Twins' losing streak: Breaking down historic 18-game skid as team tries for first playoff win since 2004

When Pablo López takes the mound Tuesday against the Blue Jays in Game 1 of the Wild Card Series, he will try to do something no Minnesota Twins pitcher has accomplished since 2004: win a postseason game. The Twins have not won a postseason game since Game 1 of the 2004 ALDS against the New York Yankees at the old Yankee Stadium. Johan Santana outdueled Mike Mussina that night.

Minnesota takes a historic 18-game postseason losing streak into Tuesday’s Game 1 against the Toronto Blue Jays. It is not just the longest postseason losing streak in baseball history. It’s the longest such streak in the history of the four major North American pro sports leagues. Here’s the list:

  1. Minnesota Twins: 18 games and counting (2004 to present)
  2. Chicago Blackhawks: 16 games (1975-79)
  3. Detroit Pistons: 14 games and counting (2008 to present)
  4. Los Angeles Kings: 14 games (1993-2001)
  5. Several teams tied at 13 games

Assuming the Twins had a 50/50 chance of winning each game (not realistic, but humor me), the odds of losing 18 consecutive games are 0.00038147%, or one in 2,621. This losing streak has spanned multiple generations of players, multiple managers, multiple front offices, and even multiple home ballparks. The Twins are 0-5 all-time at Target Field in the postseason.

“We’ve had three managers now be a part of this streak, and how many dozens of players? Probably hundreds of players,” one fan told recently. “And they’re not necessarily the ones who, like, were the streak when they added on their couple of games to it. But it really is a streak of the fans who have been here for closing in on two full decades of it.”

In case you or that fan are wondering, 99 different players have appeared in a postseason game for the Twins during their losing streak, led by Michael Cuddyer’s 13. Joe Mauer is the only other player in double digits. He played in 10 of the 18 losses. Here are Minnesota’s postseason results since their last postseason win in 2004:


92-70 (won AL Central)

Lost ALDS 3-1 vs. Yankees


96-66 (won AL Central)

Lost ALDS 3-0 vs. Athletics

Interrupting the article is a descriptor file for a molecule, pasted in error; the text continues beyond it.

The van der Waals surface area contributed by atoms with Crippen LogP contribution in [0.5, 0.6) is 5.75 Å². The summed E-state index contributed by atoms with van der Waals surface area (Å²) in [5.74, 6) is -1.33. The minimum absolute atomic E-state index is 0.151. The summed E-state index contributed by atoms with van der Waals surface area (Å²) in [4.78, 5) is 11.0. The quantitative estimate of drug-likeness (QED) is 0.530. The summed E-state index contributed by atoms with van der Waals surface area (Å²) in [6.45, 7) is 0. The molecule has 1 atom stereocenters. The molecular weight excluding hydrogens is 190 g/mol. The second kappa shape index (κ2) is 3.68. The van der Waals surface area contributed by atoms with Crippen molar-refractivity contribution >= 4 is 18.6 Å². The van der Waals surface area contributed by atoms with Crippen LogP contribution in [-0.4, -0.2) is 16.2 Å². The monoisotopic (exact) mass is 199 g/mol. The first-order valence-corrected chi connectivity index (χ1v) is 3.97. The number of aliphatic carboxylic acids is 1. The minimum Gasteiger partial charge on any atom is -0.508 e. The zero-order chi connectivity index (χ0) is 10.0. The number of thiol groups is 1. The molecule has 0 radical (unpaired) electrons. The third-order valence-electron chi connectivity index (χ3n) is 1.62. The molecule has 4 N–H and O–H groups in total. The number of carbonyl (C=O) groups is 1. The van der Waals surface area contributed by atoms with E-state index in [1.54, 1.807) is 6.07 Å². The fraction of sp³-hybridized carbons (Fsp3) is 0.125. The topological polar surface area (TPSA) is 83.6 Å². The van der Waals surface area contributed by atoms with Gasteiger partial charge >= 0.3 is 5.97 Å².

87-76 (won AL Central)

Lost ALDS 3-0 to Yankees


94-68 (won AL Central)

Lost ALDS 3-0 to Yankees


85-77 (second wild-card)

Lost Wild Card Game to Yankees


101-61 (won AL Central)

Lost ALDS 3-0 to Yankees


36-24 (won AL Central)

Lost Wild Card Series 2-0 to Astros

At least the Twins won have to worry about running into the Yankees this postseason. New York finished in fourth place and didn’t make the expanded 12-team postseason field. Then again, would there be a sweeter way to end the losing streak than with a win against the Yankees? I guess at this point who cares who the Twins beat. They just want that postseason win.

“I always kind of feel like that Michael Scott meme of, ‘I’m ready to be hurt again,'” the same Twins fans told

There have been remarkably few close calls during the streak. Only four of the 18 losses were by one run — the average margin of defeat is 3.2 runs — and only twice did the Twins have a lead in the ninth inning or later. Joe Nathan blew the save and allowed a walk-off sac fly to Hideki Matsui in the Game 2 in 2004, and Nathan surrendered a game-tying two-run homer to Alex Rodriguez in the ninth inning of Game 2 in 2009. Minnesota lost that game on Mark Teixeira’s walk-off homer in the 11th.

I’m not a believer in jinxes or curse or anything like that. There’s no reason the Twins can’t go out and win Game 1 on Tuesday. What happened in 2004 or 2010 or last week has no bearing on what happens next. That said, the Twins get asked about the losing streak every October. It’s tiresome and it’s the kind of thing that can creep into the back of your mind once you fall behind, even by one run. Once the Twins end that streak and get the monkey off their back, don’t be surprised if they go on a run.

“Nothing is more important than winning tomorrow,” Twins president of baseball operations Derek Falvey said Monday (per The Athletic). That’s true of every postseason game. In Minnesota’s case, the stake are a little bit higher. This postseason losing streak has gone on long enough.

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